SAVE OUR NUTS: Local macadamias listed as endangered
A LISMORE-BASED environmental organisation is calling for action after three species of macadamias were listed as vulnerable or threatened.
The Macadamia Conservation Trust says the Federal Government should urgently adopt a recovery plan for the survival of three wild macadamias ‒ the popular Macadamia integrifolia, native to southeast Queensland, M. ternifolia, native to Queensland, and M. tetraphylla, from northern NSW.
All three nut species were put on the Red List of Threatened Species by the International Union for Conservation of Nature in its latest update.
Macadamia Conservation Trust executive officer, Denise Bond, said it was a wake-up call.
"I hope this listing will encourage the federal government to adopt the Macadamia Species Recovery Plan which will facilitate action to address the threats facing wild macadamia species," she said.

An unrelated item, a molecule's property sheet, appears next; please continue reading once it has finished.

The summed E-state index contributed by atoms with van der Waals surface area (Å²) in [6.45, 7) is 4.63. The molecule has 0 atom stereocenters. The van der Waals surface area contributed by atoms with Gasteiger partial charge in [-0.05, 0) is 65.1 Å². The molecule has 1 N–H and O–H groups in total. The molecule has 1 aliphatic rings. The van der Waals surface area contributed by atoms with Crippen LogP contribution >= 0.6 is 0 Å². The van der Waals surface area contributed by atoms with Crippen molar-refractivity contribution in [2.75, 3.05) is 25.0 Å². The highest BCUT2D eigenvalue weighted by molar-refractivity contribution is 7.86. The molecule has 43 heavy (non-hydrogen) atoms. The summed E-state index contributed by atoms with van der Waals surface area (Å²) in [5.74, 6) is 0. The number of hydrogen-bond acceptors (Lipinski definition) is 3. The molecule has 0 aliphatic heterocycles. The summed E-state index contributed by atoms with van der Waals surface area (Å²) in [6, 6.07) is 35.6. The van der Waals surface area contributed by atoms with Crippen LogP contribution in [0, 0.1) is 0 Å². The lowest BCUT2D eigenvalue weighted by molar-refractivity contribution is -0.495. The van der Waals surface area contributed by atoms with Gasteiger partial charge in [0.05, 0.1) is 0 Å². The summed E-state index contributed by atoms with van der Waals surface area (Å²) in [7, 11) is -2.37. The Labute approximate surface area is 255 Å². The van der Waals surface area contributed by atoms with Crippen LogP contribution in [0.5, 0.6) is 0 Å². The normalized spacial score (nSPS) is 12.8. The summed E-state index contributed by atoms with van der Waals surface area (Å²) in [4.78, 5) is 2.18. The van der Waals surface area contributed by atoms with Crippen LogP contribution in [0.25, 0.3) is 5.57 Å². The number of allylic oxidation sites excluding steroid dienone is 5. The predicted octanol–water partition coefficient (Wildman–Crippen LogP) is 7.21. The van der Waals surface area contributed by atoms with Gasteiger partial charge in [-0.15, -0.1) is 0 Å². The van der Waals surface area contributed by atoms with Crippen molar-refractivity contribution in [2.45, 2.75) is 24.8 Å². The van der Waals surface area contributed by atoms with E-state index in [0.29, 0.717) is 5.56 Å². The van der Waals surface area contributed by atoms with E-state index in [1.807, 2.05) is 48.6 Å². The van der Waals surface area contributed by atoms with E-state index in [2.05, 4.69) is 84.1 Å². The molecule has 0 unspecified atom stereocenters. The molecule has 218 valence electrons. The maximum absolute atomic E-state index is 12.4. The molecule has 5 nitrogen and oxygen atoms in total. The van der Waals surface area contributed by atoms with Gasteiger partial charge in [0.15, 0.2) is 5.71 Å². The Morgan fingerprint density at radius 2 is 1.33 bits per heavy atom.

The plan, submitted to the Department of Agriculture, Water and the Environment in early 2019, provides information on the biology, ecology, distribution and threats to survival of macadamias and identifies the research and management needed to support the species' long-term recovery.
Calls for public comment on the draft plan closed in June last year, but Minister Susan Ley is yet to adopt it.
"Macadamias are native to Australia and their inclusion on the IUCN Red List is a reminder that, post-colonisation, in less than 200 years, these species have lost 80 per cent or more of their rainforest habitat," Ms Bond said.
"Even now, their remaining habitat is threatened by further clearing, weed invasion, changes to fire regimes, and climate change and that's why we want a formal Recovery Plan in place."
These three macadamia species are listed as "vulnerable" under the government's Environmental Protection and Biodiversity Conservation Act, and by the Queensland and NSW governments.